Women may be on the way to ruling the social gaming industry, but they don’t really want to pay much to play. A recent study by Q Interactive and Engage Expo indicates that 55% of female game players feel that companies would charge in the future, and keep their wallets shut when it comes to paying for social and casual games. That could be a dismal figure for the social and casual gaming industry, especially as it looks towards the growing number of platforms making it possible for increased game distribution.
In general, women have been taking over a lot of things Internet-related. Social networking and various aspects of online shopping are heavily used by women, and women are often the majority of users for several of these outlets. Gaming has come as a recent and surprising development as far as the female takeover is concerned, though social and casual gaming has been correlated to social media outlets, which is where women already dominate the user base.
The platforms provided by the likes of Facebook have made it easier for game publishers and developers to distribute their content, reviving the industry as a whole. In that regard, it makes a lot of sense that women would become some of the heaviest users of social and casual gaming. But it may not be the best place to expect women to spend their hard-earned cash.
Even when it comes to spending money on their kid’s gaming habits, women keep a tight hold on their budgets. Eighty-three percent of women that allow their children to play games don’t allow any game-related spending at all, while 3% allocate more than $20 per month on gaming.
That may be bad news for game publishers and developers, as well as advertisers looking to use social and casual gaming as a portal for marketing. The virtual goods economy has a high potential for generating revenue through social and casual gaming, but if women are the majority of its users and they’re not willing to pay much, then developers, publishers and advertisers will need to find another way around the monetization issue.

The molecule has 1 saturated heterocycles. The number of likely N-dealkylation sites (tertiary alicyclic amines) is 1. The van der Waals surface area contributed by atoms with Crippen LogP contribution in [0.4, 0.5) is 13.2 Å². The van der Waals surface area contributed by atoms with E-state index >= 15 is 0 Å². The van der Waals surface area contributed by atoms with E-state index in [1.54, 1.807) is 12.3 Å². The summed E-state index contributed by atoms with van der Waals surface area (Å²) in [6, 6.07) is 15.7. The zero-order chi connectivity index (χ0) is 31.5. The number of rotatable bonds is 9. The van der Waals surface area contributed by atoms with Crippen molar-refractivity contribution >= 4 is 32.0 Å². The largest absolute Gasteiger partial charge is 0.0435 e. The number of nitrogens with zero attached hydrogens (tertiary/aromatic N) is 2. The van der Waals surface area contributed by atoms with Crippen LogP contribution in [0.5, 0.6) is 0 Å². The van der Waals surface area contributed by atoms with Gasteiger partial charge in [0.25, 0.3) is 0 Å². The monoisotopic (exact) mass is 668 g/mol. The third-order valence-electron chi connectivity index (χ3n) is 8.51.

One option is to include branding messages without charging for it. In this way, advertisers and game publishers rely heavily on marketing within the game environment, playing up the freemium model to a certain extent. Another option is to become more transparent in marketing and monetization methods, as the recurring charges or indirect monetization of certain games has caused the gaming industry to lose footing with its target demographic.
The rise of game-related scams has contributed to the negative connotation of social games found on Facebook, mobile devices and Twitter, raising alarms when anything related to that game requests your credit card information. As with the early days of the Internet, a period of regulatory law-making needs to make the social and casual gaming industry a more secure place to spend our money.
Whatever the case, this information could also help advertisers a great deal. For those considering social and casual game portals for marketing purposes, knowing the spending and behavior patterns of the industry’s users can determine how advertising is integrated further into games. Of course, the other methods we’ve seen frequently used is the launching of a game app by the brand itself. In light of the recent data released on women’s use of social and casual gaming, we’re likely to see more develop on this end as well.